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Imprisoned G20 “Ringleader” Files Human Rights Application Against Ministry of Corrections and Prison

by Mandy Hiscocks

Media Release

Thursday, November 22, 2012

Imprisoned G20 “Ringleader” Files Human Rights Application Against Ministry of Corrections and Prison

A brief press conference will be held at 11:00am, on Thursday, November 22, 2012, outside of the Human Rights Tribunal of Ontario at 655 Bay Street, Toronto.

Toronto, ON – One year to the date that she and five others pleaded guilty to charges arising from anti-G20 protests, Amanda Hiscocks has filed a human rights application against the Ontario Ministry of Community Safety and Correctional Services and the Vanier Centre for Women. Ms. Hiscocks alleges that the Ministry and Vanier Centre discriminate against inmates on the basis of political belief, citizenship, mental health status, disability, gender and other prohibited grounds when placing them in maximum security parts of the prison without access to the programs and services available to those held in medium security.


Amanda Hiscocks, in a statement from Vanier prison:

“In my time here, it’s become clear that the same people who are marginalized in society are penalized and treated unfairly at Vanier. Migrants and people with disabilities shouldn’t automatically be deemed maximum security inmates and denied the limited freedoms and minor privileges others enjoy. Women, poor and indigenous people, and people of colour shouldn’t be submitted to a classification process that’s stacked against them. We also deserve the right to know the reason for our security designation, and the right to challenge it under a fair grievance process.

Prisons will never be about justice, but hopefully the systemic remedies I am seeking in my application will make them a little more fair. Prisoners are deprived of our liberty but we shouldn’t be denied basic human rights and equal treatment.”

Ms. Hiscocks encourages current and former inmates held in provincial jails who believe that they have been subject to discriminatory classification to come forward and join in the application. To get involved in the application, please email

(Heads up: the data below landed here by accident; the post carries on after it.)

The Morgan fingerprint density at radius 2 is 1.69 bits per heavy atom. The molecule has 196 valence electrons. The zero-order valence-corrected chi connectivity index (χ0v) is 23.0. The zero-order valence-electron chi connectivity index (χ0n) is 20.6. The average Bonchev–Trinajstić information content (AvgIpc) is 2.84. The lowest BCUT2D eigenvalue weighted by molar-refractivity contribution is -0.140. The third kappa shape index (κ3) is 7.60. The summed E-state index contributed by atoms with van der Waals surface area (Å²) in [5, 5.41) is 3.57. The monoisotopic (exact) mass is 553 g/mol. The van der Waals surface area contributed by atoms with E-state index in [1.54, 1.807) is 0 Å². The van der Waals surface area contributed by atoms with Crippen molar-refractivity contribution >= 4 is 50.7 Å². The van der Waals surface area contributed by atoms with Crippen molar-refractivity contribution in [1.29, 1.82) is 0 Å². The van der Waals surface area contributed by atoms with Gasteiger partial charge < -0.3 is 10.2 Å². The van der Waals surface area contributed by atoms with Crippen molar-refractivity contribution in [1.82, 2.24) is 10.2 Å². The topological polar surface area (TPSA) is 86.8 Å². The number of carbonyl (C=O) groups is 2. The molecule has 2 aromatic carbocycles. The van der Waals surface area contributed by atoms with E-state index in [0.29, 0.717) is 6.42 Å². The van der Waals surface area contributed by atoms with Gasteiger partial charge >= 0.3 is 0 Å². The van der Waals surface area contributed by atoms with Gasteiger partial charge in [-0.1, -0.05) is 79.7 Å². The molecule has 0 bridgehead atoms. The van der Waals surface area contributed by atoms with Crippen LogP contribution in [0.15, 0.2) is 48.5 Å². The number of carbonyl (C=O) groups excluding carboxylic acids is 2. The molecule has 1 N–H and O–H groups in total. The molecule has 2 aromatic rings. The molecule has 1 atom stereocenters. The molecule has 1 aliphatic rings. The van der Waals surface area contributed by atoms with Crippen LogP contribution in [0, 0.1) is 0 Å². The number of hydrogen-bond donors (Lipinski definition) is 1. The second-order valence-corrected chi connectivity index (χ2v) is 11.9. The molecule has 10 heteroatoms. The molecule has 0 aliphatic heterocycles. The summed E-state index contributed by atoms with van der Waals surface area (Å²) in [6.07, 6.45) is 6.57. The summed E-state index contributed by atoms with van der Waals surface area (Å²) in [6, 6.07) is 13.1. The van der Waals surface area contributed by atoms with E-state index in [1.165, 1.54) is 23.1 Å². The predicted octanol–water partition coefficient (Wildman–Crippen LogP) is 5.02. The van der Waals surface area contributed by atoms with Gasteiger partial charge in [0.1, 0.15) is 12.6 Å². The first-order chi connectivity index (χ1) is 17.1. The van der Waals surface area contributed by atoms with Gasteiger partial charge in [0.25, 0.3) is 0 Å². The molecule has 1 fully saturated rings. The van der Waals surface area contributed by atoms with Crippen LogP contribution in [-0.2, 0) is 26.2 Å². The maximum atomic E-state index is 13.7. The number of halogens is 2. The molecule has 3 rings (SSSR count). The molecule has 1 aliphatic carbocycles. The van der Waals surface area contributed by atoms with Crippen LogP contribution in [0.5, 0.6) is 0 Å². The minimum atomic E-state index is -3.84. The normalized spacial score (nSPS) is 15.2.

Full statement from Mandy at

Macdonald Scott, No One Is Illegal - Toronto

“Everyday detained immigrants are moved into maximum security prisons with no charge, often only because they were rude to an Immigration Enforcement officer on arrest, or because at some point in time they had contact with the police. When we ask Immigration Enforcement for copies of the policy behind this, they say it doesn't exist. It is hard to see how this can be seen as anything other than discriminatory."

Lenny Olin, DAMN 2025

“People with disabilities in prison routinely have classifications upgraded and are denied adequate supports within the prison system. There are many examples of the ways in which this discrimination happens. If you use a wheelchair or have limited mobility, if you have or are deemed to have needs around mental health support, if you require personal assistance for routine tasks, or if you in any other way challenge the expectations that prison officials have around normalized bodies and behaviours, you are likely to be put into maximum security, or even into segregation. Such discriminatory practices, policies, and clear lack of accessible facilities are inhumane and dangerous.”


Niiti Simmonds, counsel: (416) 703-2067 ext. 259 or

Macdonald Scott, No One Is Illegal, Toronto: (647) 761-3860 or

Lenny Olin, DAMN 2025: (647) 868-3449 or  

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